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Prioritize multi-lingualism in childhood education

BY DI EDITORIAL BOARD | NOVEMBER 30, 2011 7:20 AM

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Learning languages early in childhood is vital to the growth of our students. School districts should start as early as elementary school to implement programs in order to provide students with the tools they need to excel in a global economy.

While speaking at various town-hall meetings and public forums in the past weeks, Gov. Branstad communicated the key points of his education blueprint. Branstad said that if implemented, the blueprint would allow the state's students to be more competitive in the global and national arenas, while also benefiting schools and teachers in the local communities.

But one aspect that is lacking in the plan is an increased emphasis on the teaching of foreign languages in secondary and elementary schools.

The governor himself said dual competency was a "great suggestion,"saying, "[The United States hasn't] done a very good job of encouraging students to be competent in more than one language."

Though in a town-hall meeting on Nov. 15, Branstad clarified his statement, saying linguistic dual competency should be merely encouraged but not mandatory in Iowa schools.

The importance of multilingual students is somewhat overlooked by the current administration's plan. Because the plan is money-driven, it is difficult to have an honest discussion on important curriculum without knowing where the money is coming from.

This view is echoed by Leslie Schrier, a UI associate professor of education who specializes in Foreign Language/ESL development. She said learning a language is more than just experiencing a culture, it is developing a skill that can be used in everyday life and can be used to better understand our neighbors and better help Iowa's students learn.

Schrier believes that language development should be looked at similar to driving an other day-to-day actions and should be emphasized early.

"The sooner you start younger people, the more chance they have at being competent in those skills," Schrier said. "If you recognize a person's first language and work the language into the community, then the child will have a better chance to thrive."

Science backs up Schrier's idea. A study recently published in the Journal of Phonetics found that the ability to learn a foreign language starts slipping as early as 12 months old.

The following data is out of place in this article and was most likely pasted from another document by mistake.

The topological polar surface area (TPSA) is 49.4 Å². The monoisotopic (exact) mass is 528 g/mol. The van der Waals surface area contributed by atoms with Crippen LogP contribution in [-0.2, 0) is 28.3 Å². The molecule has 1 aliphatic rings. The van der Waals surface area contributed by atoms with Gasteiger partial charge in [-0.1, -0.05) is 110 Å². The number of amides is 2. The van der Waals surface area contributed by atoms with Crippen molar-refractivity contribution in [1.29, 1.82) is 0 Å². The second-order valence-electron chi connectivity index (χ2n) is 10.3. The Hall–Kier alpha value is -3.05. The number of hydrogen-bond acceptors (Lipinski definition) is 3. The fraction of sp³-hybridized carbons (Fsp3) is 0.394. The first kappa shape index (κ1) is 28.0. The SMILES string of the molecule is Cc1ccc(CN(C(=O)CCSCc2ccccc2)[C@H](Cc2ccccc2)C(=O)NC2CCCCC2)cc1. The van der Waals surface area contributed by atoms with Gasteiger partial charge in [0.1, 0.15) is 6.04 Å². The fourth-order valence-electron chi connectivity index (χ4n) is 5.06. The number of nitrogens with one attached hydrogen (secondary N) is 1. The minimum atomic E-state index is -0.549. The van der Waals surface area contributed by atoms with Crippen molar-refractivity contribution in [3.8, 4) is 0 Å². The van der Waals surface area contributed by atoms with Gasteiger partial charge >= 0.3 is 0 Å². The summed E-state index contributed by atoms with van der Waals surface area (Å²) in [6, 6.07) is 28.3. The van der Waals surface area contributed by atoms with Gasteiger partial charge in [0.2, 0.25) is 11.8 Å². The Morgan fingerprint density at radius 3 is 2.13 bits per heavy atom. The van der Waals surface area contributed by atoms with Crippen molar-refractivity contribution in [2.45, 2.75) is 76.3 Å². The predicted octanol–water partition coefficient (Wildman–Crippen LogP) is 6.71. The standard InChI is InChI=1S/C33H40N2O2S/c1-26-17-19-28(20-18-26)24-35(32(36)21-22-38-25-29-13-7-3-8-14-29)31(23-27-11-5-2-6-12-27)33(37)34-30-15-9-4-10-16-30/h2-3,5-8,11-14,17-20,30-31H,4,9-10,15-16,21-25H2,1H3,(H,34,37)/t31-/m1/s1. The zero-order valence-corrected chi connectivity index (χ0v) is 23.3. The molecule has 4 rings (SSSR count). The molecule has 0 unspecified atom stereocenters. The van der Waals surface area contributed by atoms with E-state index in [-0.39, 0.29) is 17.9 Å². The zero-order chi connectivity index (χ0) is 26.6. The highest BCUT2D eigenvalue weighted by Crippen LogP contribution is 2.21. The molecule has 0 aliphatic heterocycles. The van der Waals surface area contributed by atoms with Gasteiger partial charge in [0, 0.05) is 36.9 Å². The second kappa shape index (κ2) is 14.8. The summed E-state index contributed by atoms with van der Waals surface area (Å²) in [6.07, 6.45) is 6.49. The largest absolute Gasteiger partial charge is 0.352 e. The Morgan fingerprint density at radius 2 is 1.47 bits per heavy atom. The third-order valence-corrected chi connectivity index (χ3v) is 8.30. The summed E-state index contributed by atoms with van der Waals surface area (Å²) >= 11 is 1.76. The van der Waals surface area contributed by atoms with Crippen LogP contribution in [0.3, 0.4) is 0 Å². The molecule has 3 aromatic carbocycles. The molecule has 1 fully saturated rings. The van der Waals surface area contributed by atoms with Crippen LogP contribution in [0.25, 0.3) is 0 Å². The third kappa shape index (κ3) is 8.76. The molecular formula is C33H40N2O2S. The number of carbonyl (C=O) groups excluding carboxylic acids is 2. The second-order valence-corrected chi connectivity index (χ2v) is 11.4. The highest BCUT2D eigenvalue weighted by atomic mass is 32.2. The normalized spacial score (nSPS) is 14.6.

As a first-generation American, Schrier speaks from experience when she explored the way non-native speaking people, called "heritage language" speakers, integrate into a community.

"The recognition of other people's cultures doesn't seem to resonate in the classroom," she said. "In hard economic times, people begin to circle the wagons, leaving other programs by the wayside."

But these programs should not be cut — they should be viewed differently. Integration of a foreign culture into Iowan communities is more than necessary. Understanding a culture will provide for faster integration, and the only way to understand people is to communicate with them.

But in the end it comes down to the money. "It's very hard to justify the paying of a foreign-language teacher over the paying of a reading teacher," Schrier said.

The money will come as the value of bilingualism continues to grow. According to a 2009 poll, 31 percent of executives are bilingual, an additional 20 percent are trilingual, 9 percent speak four languages, and 4 percent speak more than four languages.

Linda Fandel, the governor's special assistant for education, said that although the governor is not mandating foreign-language programs in schools, he is strongly encouraging them.

"Foreign-language programs provide a lot of value," she said. "They open up doors in life, from learning about other cultures to making job possibilities realities."

Fandel accompanied a U.S. delegation to Singapore in October to observe and further understand how to create a better education system in Iowa. She said students in Singapore learn languages in their mother tongue, but also learn English as a common language very early in their educational experience.

"It's a flat world," she said, "Learning any second language is beneficial because of the increasing global economy, from communicating in job at a local business to a career after college."

Implementation of these programs is something to explore, she said, but the governor does not want to require programs right now.

Explore if you will, but we can't throw out foreign-language programs as if they are superfluous to our economic and cultural pursuits. They are at the core of our everyday life and affect our day-to-day actions in many ways.

While other countries, and even other states, are increasing efforts to encourage multilingualism, the United States and Iowa have remained largely stagnant. As a result, both the country and the state are taking steps backward in worldwide and national rankings. In order to stay ahead of the pack — or, as it may be the case, make up much-needed ground — foreign language must be highly prioritized early in our school systems.


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